Researchers on Thursday likened the discovery to the difference between looking at a piece of music on paper and then hearing it in real life. "Until this moment we had our eyes on the sky and we couldn't hear the music,'' said Columbia University astrophysicist Szabolcs Marka. 

Albert Einstein debuted his notions on gravitational waves almost 100 years ago.  Scientists have been looking for them ever since. 

Gravitational waves are easy to imagine but hard to comprehend.  Think of what happens when you throw a rock in a pond.  Ripples spread out from the point where your rock hits the water.  Now imagine space time as the surface of the pond, and something with mass as the rock. Gravitational waves, then, would be the ripples.  Pretty easy right? 

Sure, but what do they do?  Well, they literally expand and contract space and time as they pass through a point in space. 

Okay, fine, but what does that mean for you and me living on our tiny little blue ball?  Not much, but each time a gravitational wave passes through earth, our planet expands or contracts as the wave goes by. 

Einstein predicted that these expansions and contractions should be observable.  And that's what Thursday's announcement is all about.

Gravitational waves were discovered by a giant scientific tool called LIGO that stands for the Laser Interferometer Gravitational-Wave Observatory.  Its only job was to find gravitational waves and it has been looking on and off since 2002. 

LIGO is a billion-dollar project made up of two giant L-shaped observatories, one in Washington State and one in Louisiana.  They are separated by more than 3,000 kilometers and they were built so far apart for a reason. That distance is just far enough apart so they could compare the information they received and triangulate it to actually pinpoint where the wave was coming from.

And that's why this discovery is so special. For years, scientists have been watching two black holes that were spinning around each other, getting closer and closer.  When they finally merged, the scientists predicted that the collision would release some strong gravitational waves.  And those are the waves that LIGO detected. They came exactly when scientists said they would, and the two observatories pinpointed them as coming from the crash of these two distant black holes.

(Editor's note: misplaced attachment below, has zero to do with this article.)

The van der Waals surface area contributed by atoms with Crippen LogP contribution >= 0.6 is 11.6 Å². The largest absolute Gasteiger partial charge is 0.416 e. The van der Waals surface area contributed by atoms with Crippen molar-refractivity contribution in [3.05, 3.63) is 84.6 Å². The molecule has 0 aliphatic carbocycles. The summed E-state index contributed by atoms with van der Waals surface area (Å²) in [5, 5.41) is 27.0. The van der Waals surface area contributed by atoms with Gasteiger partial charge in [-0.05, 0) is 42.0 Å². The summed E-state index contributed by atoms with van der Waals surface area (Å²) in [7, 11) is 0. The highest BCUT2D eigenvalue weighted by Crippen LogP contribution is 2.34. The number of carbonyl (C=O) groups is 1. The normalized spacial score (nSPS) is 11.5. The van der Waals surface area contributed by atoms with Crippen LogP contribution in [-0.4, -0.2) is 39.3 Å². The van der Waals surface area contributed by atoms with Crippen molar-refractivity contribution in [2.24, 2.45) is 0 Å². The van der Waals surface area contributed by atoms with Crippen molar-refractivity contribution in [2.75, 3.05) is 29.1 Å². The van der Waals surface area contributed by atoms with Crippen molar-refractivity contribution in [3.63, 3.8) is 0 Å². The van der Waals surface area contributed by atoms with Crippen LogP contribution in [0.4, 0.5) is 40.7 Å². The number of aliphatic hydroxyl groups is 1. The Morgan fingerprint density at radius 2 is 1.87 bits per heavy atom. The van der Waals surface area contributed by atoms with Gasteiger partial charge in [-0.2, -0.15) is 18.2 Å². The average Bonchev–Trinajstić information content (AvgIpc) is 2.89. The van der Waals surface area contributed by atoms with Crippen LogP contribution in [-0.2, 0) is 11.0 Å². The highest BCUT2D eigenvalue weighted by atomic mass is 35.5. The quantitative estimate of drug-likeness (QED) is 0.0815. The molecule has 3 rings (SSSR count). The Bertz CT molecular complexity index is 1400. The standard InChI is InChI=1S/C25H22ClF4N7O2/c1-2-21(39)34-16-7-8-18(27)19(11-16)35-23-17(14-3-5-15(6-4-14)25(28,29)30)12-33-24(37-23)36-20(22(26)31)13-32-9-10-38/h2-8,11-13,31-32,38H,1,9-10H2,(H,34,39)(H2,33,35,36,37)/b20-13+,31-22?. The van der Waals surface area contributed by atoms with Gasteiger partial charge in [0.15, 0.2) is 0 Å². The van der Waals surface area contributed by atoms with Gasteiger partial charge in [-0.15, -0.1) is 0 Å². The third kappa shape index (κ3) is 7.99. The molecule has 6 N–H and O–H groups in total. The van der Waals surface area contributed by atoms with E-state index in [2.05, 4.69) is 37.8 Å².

Scientists had already done the math that proved gravitational waves exist way back in the 1970s.  But the waves had never been actually detected.

"It's really comparable only to Galileo taking up the telescope and looking at the planets,'' said Penn State physics theorist Abhay Ashtekar, who wasn't part of the discovery team. "Our understanding of the heavens changed dramatically.'' 

Automatic insulin pumps
developed after 20 years

By the A.M. Costa Rica wire services

Excess sugar, or glucose, in the blood is not good. But a healthy body regulates it through insulin, produced in the organ called the pancreas.

If the body fails to do that, either because of genetics or an unhealthy lifestyle, diabetics have to adopt a grueling routine of constant monitoring of blood sugar and injecting insulin for the rest of their lives.

Both insulin monitors and delivery devices, called insulin pumps, are available, but so far, creating an automatic injector that does not require monitoring has proved to be a difficult problem.

After working on it for almost 20 years, scientists at Harvard University say they may be close to solving it.

“In essence, we use a patient model, a computational model, a mathematical model, to forecast into the future," said Harvard's Frank Doyle, a professor of engineering and applied sciences. "So we get a sense of how past insulin affects future glucose, how the past trajectory of glucose is going to play out for the next hour or two.”

Scientists say automatic insulin pumps should be on the market within five years.

Finding a cure for diabetes would be even better, and laboratory mice at the Massachusetts Institute of Technology may hold the key.

In the type of diabetes caused by genetic disposition, the human immune system kills pancreas cells that produce insulin. A gelatin-like substance engineered in a Massachusetts Institute of Technology lab shields those cells from the attack.

“We can take these human islets from stem cells and actually cure these diabetic mice for months," said Daniel Anderson, a professor of applied biology. "We have also shown that in primates we can put these little balls of new material in the abdominal space of primates and see that they don't form scar tissue, which is an important step towards thinking of using them in people.”

Scientists are optimistic that one way or another, or maybe with a combination of approaches, they will bring relief to diabetes sufferers within a few years.

Fruit flies provided the clue
for virus-blocking bacteria

By the A.M. Costa Rica wire services

Zika in Latin America. Yellow fever in Africa. Dengue across the tropics. Three diseases on the rise. All three carried by one mosquito: Aedes aegypti.

Then why are schoolchildren raising and releasing these mosquitoes in Townsville, Australia, in a state that regularly suffers dengue outbreaks?

"To be honest, it sounded a little counter-productive," said Townsville science teacher Michael Browne.

But Browne and his students are part of a new strategy to fight dengue and other mosquito-borne diseases. The insect eggs they take home are infected with harmless bacteria called Wolbachia. The bacteria live inside the mosquitoes' cells and, in ways that are not entirely clear, block the insects from transmitting viruses including dengue, chikungunya and zika.